Node.js on the Road: Rakuten Node Cloud

Overview of how Rakuten uses Node.js as a foundation of a Multi-tenant, Scalable, Cloud Architecture.

Fady Matar, Director of Engineering
Rakuten USA

Hi everyone, my name is Fady, there's no other Fady, there's no way you can mistake me like TJ with anybody else. I work for Rakuten. I'm pretty sure nobody heard of Rakuten before. Anyone heard of us? Oh, wow! I'm surprised because I didn't know anything about Rakuten until they hired me. Who's Rakuten? Let's get started, Rakuten started in 1997, with one goal to become the largest internet company in Japan, and mission accomplished. So, we're the biggest internet company in Japan with 85% market share ranking number 1 and number 2 in every industry.

We are one of the top 10, top 20, top 5, most innovative companies in the world, but we're definitely one of the largest e-commerce platforms in the world. So what is the Rakuten ecosystem we're talking about? The center of our ecosystem is loyalty. We have our own virtual currency which compares to the Japanese Yen and is a very strong virtual currency.

So we built all our ecosystem around this currency. We have a marketplace, think of it like Amazon; travel websites like Expedia; portal and content credit card, like Chase; banking; securities; baseball. So all of this revolves around the Rakuten superpoint, meaning that you can do any activity, purchase certificate, and then you can earn points, and you can earn and burn at different ecosystems.

So our mission now is to grow beyond Japan and go worldwide. How we do that? You will be surprised to see that we are a number of companies. We're not only one company. Lately we acquired Viber for $900 million, last year we had an investment in Pinterest for $100 million, so all the companies you see here on the map are either bought out or invested in.

Now let's talk bit about technology and what do we use at Rakuten. We use Node, we use mongoDB, we use pretty much a lot of things you've seen before, but we'll focus today on our goal which is Node. Our goal was to build a multitenant large scale platform, and how do we do that? We had to do a lot of design in mind, a lot of backward compatibility for whatever we had, and we had to restructure our whole architecture, and be cloud compliant.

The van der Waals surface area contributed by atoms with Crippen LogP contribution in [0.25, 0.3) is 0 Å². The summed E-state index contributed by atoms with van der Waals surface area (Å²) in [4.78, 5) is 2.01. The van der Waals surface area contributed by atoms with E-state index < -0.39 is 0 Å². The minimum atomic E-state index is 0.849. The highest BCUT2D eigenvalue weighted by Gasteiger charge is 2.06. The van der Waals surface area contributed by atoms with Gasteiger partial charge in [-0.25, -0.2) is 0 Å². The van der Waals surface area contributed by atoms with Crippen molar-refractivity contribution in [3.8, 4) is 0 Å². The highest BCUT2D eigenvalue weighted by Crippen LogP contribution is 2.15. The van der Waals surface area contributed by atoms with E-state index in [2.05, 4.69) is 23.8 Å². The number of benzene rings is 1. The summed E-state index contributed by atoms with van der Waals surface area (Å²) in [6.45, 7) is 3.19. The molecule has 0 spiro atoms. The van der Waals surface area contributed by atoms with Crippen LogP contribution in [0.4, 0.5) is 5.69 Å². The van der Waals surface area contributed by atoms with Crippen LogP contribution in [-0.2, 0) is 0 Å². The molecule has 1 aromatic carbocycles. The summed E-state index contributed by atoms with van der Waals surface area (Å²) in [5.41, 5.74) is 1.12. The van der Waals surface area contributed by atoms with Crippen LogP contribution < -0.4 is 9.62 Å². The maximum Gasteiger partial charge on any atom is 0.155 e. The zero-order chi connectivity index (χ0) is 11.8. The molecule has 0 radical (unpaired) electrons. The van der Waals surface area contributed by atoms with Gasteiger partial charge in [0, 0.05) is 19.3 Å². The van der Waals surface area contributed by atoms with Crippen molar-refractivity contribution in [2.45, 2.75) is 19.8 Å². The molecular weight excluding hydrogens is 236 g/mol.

So I'm highlighting in this slide some of the features we were looking for, and were provided out of the box by Node and that's why we have opted to choose Node. So, next we are going to go for the Modular versus Asynchronous Star concept in building things. In a modular way, you start your code, you build components required for it to do from function one, function two, function three, you execute the whole cycle, and return the response.

However in a Star architecture, the whole thing is different. You need to return a response as soon as possible while executing the whole flow and all your modules are injected in the cloud, meaning that you don't want to overload your system, you need to be very stable, centralized and you can decouple things quickly.

And that led us to create the core engine. So, the core engine think of it as, I don't want to say an application server, but in the old days it used to be called an application server that will allow you to build whatever you want. Build modules, build libraries, build services, build RPC component, REST services, SaaS platforms, so our structure has been already defined, we built that engine with one thing in mind: do it lazy, and we don't like repeating ourselves.

Anyone who likes to write the same code over and over again? Good, that's what I thought. So, we have the same thing. That's why we came up with the global refactoring, so that will give you a boost of like 60% of the code you need to write, and all you need to worry about is only the business logic, and make sure everything is applied for you, so you inherit security, inherit all the REST layers, all you need to do is focus on your business logic.

We make the whole thing look easier. So how do we do things? We structure our code into libraries, modules, services. So the libraries are like small chunks of code that do specific functions. Modules contain business logic. RPC and REST services are very simple, they're only a connectivity layer. So, the whole center of our attention is libraries and modules.